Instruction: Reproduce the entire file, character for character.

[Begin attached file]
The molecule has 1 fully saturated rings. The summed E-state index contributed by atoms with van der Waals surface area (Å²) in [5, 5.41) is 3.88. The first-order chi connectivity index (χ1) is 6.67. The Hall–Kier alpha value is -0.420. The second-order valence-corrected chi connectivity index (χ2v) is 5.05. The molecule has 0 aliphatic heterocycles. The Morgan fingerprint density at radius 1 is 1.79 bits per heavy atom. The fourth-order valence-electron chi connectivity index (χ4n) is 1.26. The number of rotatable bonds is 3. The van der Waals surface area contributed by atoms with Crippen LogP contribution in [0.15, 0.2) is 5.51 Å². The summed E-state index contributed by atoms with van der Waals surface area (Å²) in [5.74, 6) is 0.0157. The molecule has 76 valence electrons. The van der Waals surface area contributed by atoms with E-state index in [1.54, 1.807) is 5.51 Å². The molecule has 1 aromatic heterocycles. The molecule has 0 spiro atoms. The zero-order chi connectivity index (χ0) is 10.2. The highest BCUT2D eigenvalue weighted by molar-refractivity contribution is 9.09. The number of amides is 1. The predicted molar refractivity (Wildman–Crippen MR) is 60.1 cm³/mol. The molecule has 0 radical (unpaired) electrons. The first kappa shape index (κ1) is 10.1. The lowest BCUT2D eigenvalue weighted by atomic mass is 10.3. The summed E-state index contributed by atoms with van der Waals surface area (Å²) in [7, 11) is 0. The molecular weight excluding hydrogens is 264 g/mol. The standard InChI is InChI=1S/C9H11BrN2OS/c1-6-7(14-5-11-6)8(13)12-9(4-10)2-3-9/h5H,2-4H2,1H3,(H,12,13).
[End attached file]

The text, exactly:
The molecule has 1 fully saturated rings. The summed E-state index contributed by atoms with van der Waals surface area (Å²) in [5, 5.41) is 3.88. The first-order chi connectivity index (χ1) is 6.67. The Hall–Kier alpha value is -0.420. The second-order valence-corrected chi connectivity index (χ2v) is 5.05. The molecule has 0 aliphatic heterocycles. The Morgan fingerprint density at radius 1 is 1.79 bits per heavy atom. The fourth-order valence-electron chi connectivity index (χ4n) is 1.26. The number of rotatable bonds is 3. The van der Waals surface area contributed by atoms with Crippen LogP contribution in [0.15, 0.2) is 5.51 Å². The summed E-state index contributed by atoms with van der Waals surface area (Å²) in [5.74, 6) is 0.0157. The molecule has 76 valence electrons. The van der Waals surface area contributed by atoms with E-state index in [1.54, 1.807) is 5.51 Å². The molecule has 1 aromatic heterocycles. The molecule has 0 spiro atoms. The zero-order chi connectivity index (χ0) is 10.2. The highest BCUT2D eigenvalue weighted by molar-refractivity contribution is 9.09. The number of amides is 1. The predicted molar refractivity (Wildman–Crippen MR) is 60.1 cm³/mol. The molecule has 0 radical (unpaired) electrons. The first kappa shape index (κ1) is 10.1. The lowest BCUT2D eigenvalue weighted by atomic mass is 10.3. The summed E-state index contributed by atoms with van der Waals surface area (Å²) in [7, 11) is 0. The molecular weight excluding hydrogens is 264 g/mol. The standard InChI is InChI=1S/C9H11BrN2OS/c1-6-7(14-5-11-6)8(13)12-9(4-10)2-3-9/h5H,2-4H2,1H3,(H,12,13).